Report blames pilot error for Garuda Indonesia Flight 200 disaster

Monday, October 22, 2007

A final report released today has found pilot error to be the cause of the crash of Garuda Indonesia Flight 200 in Indonesia on March 7, 2007. 21 people were killed when the Boeing 737 airliner, carrying 140 people, overshot the runway at Adisucipto International Airport, near Yogyakarta. It crossed a road and then struck an embankment, bursting into flames, before stopping in a rice field, some 252m from the end of the runway.

The pilot is found to have been singing as he began the final descent, in direct contradiction to the Garuda Basic Operations Manual, which calls for activation of the Sterile Cockpit Rule at 10,000 feet and below.

Illustration of a typical go-around procedure. Note that the actual incident differs because the aircraft had bounced off the runway prior to the call for a go-around.

The pilot was probably emotionally aroused because his conscious awareness moved from the relaxed mode “singing” to the heightened stressfulness of the desire to reach the runway by making an excessively steep and fast, unstabilised approach,” the report continued. However, it does say that he was fully aware that something was wrong during the approach, as he is recorded as having said “Oh, there is something not right.”

The report found that that the aircraft was flown by the pilot in command at a speed far exceeding that at which the wing flaps were able to operate properly. The report continues to criticise the pilot further, saying that a cockpit alert by the Ground Proximity Warning System informing the pilot he was flying too fast sounded no less than 15 times, but the pilot failed to abort the landing. He also ignored the co-pilot telling him to execute a 'go-around procedure' after the aircraft struck the runway at speed and bounced back into the air.

The co-pilot is himself found to be at error by the report, which points out that he should have taken over the controls from the pilot when it became clear the aircraft was being flown in a dangerous manner. However, the report did note that Garuda Indonesia had failed to give him any simulator training replicating a situation whereby the co-pilot would take over control duties from the pilot in charge due to unsafe handling of the plane; in fact, training was found to be inadequate for both members of the cockpit crew.

In the report's own words: "During the approach, the Ground Proximity Warning System (GPWS) alerts and warnings sounded 15 times, and the copilot called for the pilot in command to go around.

"The aircraft was flown at an excessive air speed and steep flight path angle during the approach and landing, resulting in an unstabilised approach.

"The pilot in command did not follow company procedures that required him to fly a stabilised approach, and he did not abort the landing and go around when the approach was not stabilised.

"His attention was fixated or channelised on landing the aircraft on the runway and he either did not hear, or disregarded the GPWS alerts, and warnings, and calls from the copilot to go around."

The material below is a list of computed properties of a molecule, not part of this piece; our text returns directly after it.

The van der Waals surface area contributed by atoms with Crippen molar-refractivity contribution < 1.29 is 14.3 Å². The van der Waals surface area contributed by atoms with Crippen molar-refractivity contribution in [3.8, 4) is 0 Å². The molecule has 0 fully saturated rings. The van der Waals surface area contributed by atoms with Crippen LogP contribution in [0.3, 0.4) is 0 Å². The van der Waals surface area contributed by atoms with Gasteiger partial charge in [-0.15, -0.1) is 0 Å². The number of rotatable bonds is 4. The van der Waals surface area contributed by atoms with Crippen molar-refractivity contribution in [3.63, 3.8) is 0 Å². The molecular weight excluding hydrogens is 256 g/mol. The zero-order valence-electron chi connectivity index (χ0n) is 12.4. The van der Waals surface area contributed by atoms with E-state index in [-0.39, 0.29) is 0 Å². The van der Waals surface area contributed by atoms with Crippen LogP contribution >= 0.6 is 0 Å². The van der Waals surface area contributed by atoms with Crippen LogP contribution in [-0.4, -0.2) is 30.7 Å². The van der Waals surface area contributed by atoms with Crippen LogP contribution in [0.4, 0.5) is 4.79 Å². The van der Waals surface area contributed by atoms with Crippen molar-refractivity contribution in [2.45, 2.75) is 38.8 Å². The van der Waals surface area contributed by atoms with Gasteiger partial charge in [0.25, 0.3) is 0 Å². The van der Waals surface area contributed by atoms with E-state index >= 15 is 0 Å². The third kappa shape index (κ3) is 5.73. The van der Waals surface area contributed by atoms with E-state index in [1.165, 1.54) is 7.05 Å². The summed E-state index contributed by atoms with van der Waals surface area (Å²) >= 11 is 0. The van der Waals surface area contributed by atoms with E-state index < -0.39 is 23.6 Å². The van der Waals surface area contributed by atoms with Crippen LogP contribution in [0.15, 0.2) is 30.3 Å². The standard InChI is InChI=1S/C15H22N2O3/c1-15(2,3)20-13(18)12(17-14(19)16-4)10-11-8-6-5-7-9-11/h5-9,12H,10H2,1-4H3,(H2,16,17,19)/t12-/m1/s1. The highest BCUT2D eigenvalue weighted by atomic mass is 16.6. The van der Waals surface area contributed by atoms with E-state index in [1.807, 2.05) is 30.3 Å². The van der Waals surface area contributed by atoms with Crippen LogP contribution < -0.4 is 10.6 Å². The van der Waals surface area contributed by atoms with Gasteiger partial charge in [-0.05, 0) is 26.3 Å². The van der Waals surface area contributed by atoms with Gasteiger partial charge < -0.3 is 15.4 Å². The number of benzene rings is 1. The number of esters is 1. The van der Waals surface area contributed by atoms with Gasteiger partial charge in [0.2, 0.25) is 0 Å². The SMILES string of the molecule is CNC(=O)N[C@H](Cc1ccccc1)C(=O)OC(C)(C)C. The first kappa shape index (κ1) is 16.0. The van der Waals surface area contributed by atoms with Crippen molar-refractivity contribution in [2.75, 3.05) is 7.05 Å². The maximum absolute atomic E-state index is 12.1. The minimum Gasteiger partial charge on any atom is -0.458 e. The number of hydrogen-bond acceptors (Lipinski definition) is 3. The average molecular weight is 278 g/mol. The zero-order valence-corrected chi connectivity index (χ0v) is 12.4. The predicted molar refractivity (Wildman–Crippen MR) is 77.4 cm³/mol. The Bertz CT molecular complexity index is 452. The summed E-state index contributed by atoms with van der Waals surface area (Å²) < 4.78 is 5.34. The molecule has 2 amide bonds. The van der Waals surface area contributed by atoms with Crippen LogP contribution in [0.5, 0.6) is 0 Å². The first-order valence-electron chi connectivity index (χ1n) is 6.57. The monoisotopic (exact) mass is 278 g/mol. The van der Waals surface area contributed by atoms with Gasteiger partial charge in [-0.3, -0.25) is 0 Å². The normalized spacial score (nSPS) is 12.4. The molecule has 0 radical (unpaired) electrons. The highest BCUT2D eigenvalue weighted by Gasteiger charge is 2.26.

Authorities were also found to be at fault, with the Indonesian Director General of Civil Aviation criticised for failing to identify inadequacies in pilot training procedures. he was also criticised for the fact that the aircraft had managed to go virtually un-inspected, with only two safety checks in a decade.

The report adds that the Aircraft Rescue and Firefighting facilities at the airport were also lacking on the day of the accident, for struggling to access the crash site and for not having the appropriate fire suppressant upon their eventual arrival. The report says these delays likely had an impact on the survivability factors on board the plane in the moments after crashing, when the aircraft was in flames. It ultimately took more than two hours before the fire was put out. Another criticism leveled at the airport was that it failed to comply with international runway safety regulations.

A Garuda 737, comparable to the one involved in the disaster.
Image: Terence Ong.

The report has triggered a call from Caroline Mellish, sister of Australian Financial Review Morgan Mellish, one of five Australians killed in the accident, for greater co-operation between different Indonesian authorities. "I think not working together as different departments in a government shows a lack of any sort of system," She said from Jakarta, to which she had travelled for the release of the final report.

"If they can't work together in different departments, I don't know how they are going to run a country and make any difference investigating this sort of accident and ensuring the recommendations do get carried forward to ensure that no more accident happen."

However, she did have some sympathy to spare for the pilot who was in control of the plane that day when the possibility of his prosecution was raised: "I think having 21 deaths on your conscience is probably enough. I don't think prosecuting the man is going to make any difference."

National Transport Safety Committee chairman Tatang Kurniadi said that no information from the report would be used in any criminal or civil liability investigations. "I would like to go back to the objective of this, the report was made by NTSC for safety purposes only, not for blaming, he said.

"If any institution wants to ... follow up that accident, that's their own decision.

"The report contained the results from the cockpit voice recorder and flight data recorder, but according to international regulations on aviation these black boxes are not allowed to be used for... liability purposes.

"We will not give police or any institution (information) other than for safety purposes only - it's in international regulations and we want to follow those regulations.